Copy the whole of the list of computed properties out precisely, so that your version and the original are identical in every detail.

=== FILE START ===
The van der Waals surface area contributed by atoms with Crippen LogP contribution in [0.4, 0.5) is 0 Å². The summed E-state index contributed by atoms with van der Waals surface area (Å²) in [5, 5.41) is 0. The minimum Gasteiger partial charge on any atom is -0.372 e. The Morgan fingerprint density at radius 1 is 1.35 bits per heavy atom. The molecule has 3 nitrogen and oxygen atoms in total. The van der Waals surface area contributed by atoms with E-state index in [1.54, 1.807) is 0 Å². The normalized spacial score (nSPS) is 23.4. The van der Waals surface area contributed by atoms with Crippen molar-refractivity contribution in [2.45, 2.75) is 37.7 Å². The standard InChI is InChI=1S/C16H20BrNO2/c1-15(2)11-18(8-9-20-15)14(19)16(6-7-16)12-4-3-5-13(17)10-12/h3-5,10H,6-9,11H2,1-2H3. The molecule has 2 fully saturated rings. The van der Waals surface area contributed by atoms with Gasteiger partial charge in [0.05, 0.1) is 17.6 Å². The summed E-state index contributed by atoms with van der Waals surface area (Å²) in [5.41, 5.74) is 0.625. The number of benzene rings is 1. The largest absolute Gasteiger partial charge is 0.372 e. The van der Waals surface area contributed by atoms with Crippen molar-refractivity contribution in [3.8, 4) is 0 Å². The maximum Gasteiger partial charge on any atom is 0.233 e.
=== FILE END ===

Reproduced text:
The van der Waals surface area contributed by atoms with Crippen LogP contribution in [0.4, 0.5) is 0 Å². The summed E-state index contributed by atoms with van der Waals surface area (Å²) in [5, 5.41) is 0. The minimum Gasteiger partial charge on any atom is -0.372 e. The Morgan fingerprint density at radius 1 is 1.35 bits per heavy atom. The molecule has 3 nitrogen and oxygen atoms in total. The van der Waals surface area contributed by atoms with E-state index in [1.54, 1.807) is 0 Å². The normalized spacial score (nSPS) is 23.4. The van der Waals surface area contributed by atoms with Crippen molar-refractivity contribution in [2.45, 2.75) is 37.7 Å². The standard InChI is InChI=1S/C16H20BrNO2/c1-15(2)11-18(8-9-20-15)14(19)16(6-7-16)12-4-3-5-13(17)10-12/h3-5,10H,6-9,11H2,1-2H3. The molecule has 2 fully saturated rings. The van der Waals surface area contributed by atoms with Gasteiger partial charge in [0.05, 0.1) is 17.6 Å². The summed E-state index contributed by atoms with van der Waals surface area (Å²) in [5.41, 5.74) is 0.625. The number of benzene rings is 1. The largest absolute Gasteiger partial charge is 0.372 e. The van der Waals surface area contributed by atoms with Crippen molar-refractivity contribution in [3.8, 4) is 0 Å². The maximum Gasteiger partial charge on any atom is 0.233 e.